The classical music field has had an on-and-off relationship with online gaming and personal technology. Back in 2007, users of the Nintendo Wii could play a new virtual reality-type game called the Virtual Maestro, which turned the Wii controller (which resembled a TV remote) into a baton to manipulate a digital orchestra’s tempo. Before that, there was the Concert Companion, a pre-smartphone era device that was intended to provide realtime program notes at concerts.
Neither project lasted more than a couple years. Lately, another tech phenomenon has been catching on among orchestras in the U.S. and Europe. I recently looked into several virtual reality projects by orchestras including the Los Angeles Philharmonic, Toronto Symphony and Adelaide Symphony. The projects mostly involve placing the VR headset-wearing user inside a filmed, 360-degree performance setting, so you can see, up close, an oboist preparing their reed before a solo or a conductor deliver a cue to the violins.
Virtual Reality Tips for Orchestras
Some questions remain about whether this technology should be a priority for orchestras as they grapple with getting their websites in working order (orchestra consultant Drew McManus writes about this in more detail). But putting aside the very real business concerns, what about the production elements? Can a classical music virtual reality experience hold up against the gaming competition? In speaking with VR producers and orchestra managers, a few offered some pointers to orchestras.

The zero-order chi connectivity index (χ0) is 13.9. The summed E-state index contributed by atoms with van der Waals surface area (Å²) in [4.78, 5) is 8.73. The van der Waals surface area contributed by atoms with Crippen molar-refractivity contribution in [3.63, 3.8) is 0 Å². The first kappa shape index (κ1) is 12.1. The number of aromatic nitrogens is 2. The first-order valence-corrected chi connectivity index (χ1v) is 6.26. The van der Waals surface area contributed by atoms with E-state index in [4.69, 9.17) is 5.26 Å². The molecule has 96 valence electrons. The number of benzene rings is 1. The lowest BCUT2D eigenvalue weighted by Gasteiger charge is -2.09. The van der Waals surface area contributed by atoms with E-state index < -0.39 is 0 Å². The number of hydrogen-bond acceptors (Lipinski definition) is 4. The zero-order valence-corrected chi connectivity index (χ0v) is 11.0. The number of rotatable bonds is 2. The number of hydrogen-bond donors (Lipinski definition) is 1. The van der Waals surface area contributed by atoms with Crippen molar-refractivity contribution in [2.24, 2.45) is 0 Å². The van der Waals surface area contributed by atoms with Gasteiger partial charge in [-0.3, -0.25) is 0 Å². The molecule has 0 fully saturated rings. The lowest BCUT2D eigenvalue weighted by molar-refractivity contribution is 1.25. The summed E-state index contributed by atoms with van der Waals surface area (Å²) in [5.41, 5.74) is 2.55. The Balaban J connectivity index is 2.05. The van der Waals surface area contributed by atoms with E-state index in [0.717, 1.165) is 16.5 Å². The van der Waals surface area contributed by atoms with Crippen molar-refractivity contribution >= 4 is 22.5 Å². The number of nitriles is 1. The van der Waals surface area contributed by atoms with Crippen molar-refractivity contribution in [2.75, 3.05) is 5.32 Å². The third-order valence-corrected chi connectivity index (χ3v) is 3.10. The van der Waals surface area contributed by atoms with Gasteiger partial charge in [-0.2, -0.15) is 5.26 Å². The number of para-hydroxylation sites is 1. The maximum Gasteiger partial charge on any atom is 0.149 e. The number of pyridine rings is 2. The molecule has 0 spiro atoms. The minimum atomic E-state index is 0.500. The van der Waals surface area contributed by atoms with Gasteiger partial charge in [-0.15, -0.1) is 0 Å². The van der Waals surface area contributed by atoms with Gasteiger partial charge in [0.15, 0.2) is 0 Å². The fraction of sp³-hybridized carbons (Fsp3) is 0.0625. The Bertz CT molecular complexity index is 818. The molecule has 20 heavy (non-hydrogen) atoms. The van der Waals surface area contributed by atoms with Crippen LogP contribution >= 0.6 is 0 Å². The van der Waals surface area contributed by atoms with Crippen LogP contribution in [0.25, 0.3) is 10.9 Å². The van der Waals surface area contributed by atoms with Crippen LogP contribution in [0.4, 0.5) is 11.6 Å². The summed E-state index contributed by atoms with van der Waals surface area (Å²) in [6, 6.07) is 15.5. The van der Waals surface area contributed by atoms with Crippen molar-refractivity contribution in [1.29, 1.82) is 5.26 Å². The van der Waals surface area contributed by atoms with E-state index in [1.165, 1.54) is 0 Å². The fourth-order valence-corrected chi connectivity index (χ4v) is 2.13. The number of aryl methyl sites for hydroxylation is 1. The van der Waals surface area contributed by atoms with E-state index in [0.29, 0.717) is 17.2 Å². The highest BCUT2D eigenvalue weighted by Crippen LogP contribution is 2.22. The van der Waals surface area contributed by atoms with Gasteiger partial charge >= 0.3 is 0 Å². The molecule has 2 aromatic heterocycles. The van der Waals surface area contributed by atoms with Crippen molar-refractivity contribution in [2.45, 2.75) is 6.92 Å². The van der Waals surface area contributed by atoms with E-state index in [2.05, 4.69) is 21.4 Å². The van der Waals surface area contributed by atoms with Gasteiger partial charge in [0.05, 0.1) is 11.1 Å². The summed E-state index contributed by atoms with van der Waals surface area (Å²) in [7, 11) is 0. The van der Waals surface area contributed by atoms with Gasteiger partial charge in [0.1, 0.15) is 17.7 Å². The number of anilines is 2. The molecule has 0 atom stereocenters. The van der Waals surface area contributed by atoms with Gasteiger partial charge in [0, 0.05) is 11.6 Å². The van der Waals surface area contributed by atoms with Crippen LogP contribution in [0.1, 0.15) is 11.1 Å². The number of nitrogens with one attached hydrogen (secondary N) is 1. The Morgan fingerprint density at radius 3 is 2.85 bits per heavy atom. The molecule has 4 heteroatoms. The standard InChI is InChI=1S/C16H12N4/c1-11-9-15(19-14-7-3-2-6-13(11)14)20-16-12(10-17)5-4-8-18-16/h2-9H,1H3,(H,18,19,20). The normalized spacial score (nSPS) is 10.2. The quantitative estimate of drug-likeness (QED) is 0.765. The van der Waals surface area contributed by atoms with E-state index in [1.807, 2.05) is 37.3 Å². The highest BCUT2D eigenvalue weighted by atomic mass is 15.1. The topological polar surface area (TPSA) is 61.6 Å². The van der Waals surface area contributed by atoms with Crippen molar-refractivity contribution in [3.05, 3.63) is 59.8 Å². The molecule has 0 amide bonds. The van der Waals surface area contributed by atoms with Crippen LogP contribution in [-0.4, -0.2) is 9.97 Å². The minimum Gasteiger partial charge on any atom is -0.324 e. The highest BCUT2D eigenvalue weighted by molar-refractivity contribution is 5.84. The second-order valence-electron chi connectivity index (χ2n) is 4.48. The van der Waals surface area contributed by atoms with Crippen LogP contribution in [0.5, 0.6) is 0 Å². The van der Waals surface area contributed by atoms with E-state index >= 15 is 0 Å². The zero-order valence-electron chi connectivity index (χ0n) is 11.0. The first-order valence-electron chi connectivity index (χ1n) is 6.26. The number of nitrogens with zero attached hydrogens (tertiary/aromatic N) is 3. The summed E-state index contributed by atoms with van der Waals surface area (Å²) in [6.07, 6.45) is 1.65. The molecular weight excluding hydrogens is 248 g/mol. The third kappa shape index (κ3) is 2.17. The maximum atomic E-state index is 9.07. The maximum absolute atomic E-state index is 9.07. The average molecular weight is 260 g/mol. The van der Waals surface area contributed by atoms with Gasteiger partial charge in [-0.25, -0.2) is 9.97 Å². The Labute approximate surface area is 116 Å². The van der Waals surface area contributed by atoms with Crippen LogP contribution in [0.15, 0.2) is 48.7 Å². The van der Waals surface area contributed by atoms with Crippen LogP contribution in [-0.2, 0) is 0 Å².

1. Don’t place a 360-degree camera out in a darkened auditorium. If you’re filming an orchestra for VR, don’t place the camera behind the conductor so that half of the 360-degree view is of a dark, empty hall. Some have figured this out. “We wanted the camera to be right in the middle of the orchestra, so that wearing the goggles makes you feel like you are a part of the orchestra,” noted Michael Morreale of the Toronto Symphony.
2. Make sure the performance is interesting. It seems like a no-brainer but lackluster repertoire won’t sell the experience. The Adelaide Symphony avoided this pitfall by choosing Sibelius’s Finlandia, a brassy, six-minute curtain-raiser. An edited excerpt from a longer symphony may turn off serious listeners too, so it’s best to stick with overtures and other short pieces.
3. Resist the urge to prompt viewers where to look. This gets to an aesthetic debate in the VR world, of letting the user “direct” their own experience. “The frame is a hard thing for creators to let go of mentally,” writes Jessica Brillhart, a principal filmmaker for VR at Google. “All a creator can hope to achieve is constructing the best kind of experiential world for that person, so when she comes out of it, her memories craft a story both profound and powerful.”
4. Tap the built-in market research that VR provides. Duncan Ransom, a creative director at the studio the Endless Collective, told me that VR filmmaking can be improved by studying how test users turn their heads and bodies. If a users are consistently looking in one direction, this information can help shape the audio and visual cues that are built into VR productions.
5. Let go of the concert hall experience. The recent Hubble Cantata, by composer Paola Prestini and librettist Royce Vavrek, involves a film directed by Eliza McNitt based on three-dimensional renderings of Hubble Space Telescope photographs. Similarly, violinist Tim Fain worked with Brilhart, the Google filmmaker, on the 360-degree short film, Resonance, in which he plays in different landscapes (a barnyard, an abandoned warehouse). There are other visual and narrative approaches that are no doubt yet to be explored.